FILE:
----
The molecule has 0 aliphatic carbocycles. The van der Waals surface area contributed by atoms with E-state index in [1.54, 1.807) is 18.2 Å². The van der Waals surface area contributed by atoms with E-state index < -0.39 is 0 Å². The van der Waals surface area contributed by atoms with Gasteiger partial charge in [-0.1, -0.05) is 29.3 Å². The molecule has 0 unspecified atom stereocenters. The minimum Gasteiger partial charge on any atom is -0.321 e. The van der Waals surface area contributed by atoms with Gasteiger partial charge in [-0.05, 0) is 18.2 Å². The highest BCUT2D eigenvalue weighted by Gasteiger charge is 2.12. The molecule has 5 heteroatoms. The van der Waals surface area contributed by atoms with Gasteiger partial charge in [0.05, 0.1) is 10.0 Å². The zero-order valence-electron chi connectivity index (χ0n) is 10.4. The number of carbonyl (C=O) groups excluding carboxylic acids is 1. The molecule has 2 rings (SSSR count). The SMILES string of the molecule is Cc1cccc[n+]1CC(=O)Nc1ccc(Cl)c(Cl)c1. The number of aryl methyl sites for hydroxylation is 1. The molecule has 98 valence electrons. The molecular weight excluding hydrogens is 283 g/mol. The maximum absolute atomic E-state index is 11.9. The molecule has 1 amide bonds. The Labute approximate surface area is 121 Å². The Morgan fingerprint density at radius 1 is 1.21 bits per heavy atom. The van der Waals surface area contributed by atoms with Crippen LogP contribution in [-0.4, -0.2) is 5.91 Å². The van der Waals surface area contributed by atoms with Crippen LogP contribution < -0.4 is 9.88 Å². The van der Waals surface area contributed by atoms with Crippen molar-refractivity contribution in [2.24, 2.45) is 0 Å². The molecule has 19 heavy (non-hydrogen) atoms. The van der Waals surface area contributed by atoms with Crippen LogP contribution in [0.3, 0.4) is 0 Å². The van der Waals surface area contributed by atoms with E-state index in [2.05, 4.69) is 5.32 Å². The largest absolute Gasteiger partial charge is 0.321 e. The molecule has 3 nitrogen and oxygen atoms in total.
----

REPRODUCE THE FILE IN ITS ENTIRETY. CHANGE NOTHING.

The molecule has 0 aliphatic carbocycles. The van der Waals surface area contributed by atoms with E-state index in [1.54, 1.807) is 18.2 Å². The van der Waals surface area contributed by atoms with E-state index < -0.39 is 0 Å². The van der Waals surface area contributed by atoms with Gasteiger partial charge in [-0.1, -0.05) is 29.3 Å². The molecule has 0 unspecified atom stereocenters. The minimum Gasteiger partial charge on any atom is -0.321 e. The van der Waals surface area contributed by atoms with Gasteiger partial charge in [-0.05, 0) is 18.2 Å². The highest BCUT2D eigenvalue weighted by Gasteiger charge is 2.12. The molecule has 5 heteroatoms. The van der Waals surface area contributed by atoms with Gasteiger partial charge in [0.05, 0.1) is 10.0 Å². The zero-order valence-electron chi connectivity index (χ0n) is 10.4. The number of carbonyl (C=O) groups excluding carboxylic acids is 1. The molecule has 2 rings (SSSR count). The SMILES string of the molecule is Cc1cccc[n+]1CC(=O)Nc1ccc(Cl)c(Cl)c1. The number of aryl methyl sites for hydroxylation is 1. The molecule has 98 valence electrons. The molecular weight excluding hydrogens is 283 g/mol. The maximum absolute atomic E-state index is 11.9. The molecule has 1 amide bonds. The Labute approximate surface area is 121 Å². The Morgan fingerprint density at radius 1 is 1.21 bits per heavy atom. The van der Waals surface area contributed by atoms with Crippen LogP contribution in [-0.4, -0.2) is 5.91 Å². The van der Waals surface area contributed by atoms with Crippen LogP contribution < -0.4 is 9.88 Å². The van der Waals surface area contributed by atoms with Crippen molar-refractivity contribution in [2.24, 2.45) is 0 Å². The molecule has 19 heavy (non-hydrogen) atoms. The van der Waals surface area contributed by atoms with Crippen LogP contribution in [0.3, 0.4) is 0 Å². The van der Waals surface area contributed by atoms with E-state index in [2.05, 4.69) is 5.32 Å². The largest absolute Gasteiger partial charge is 0.321 e. The molecule has 3 nitrogen and oxygen atoms in total.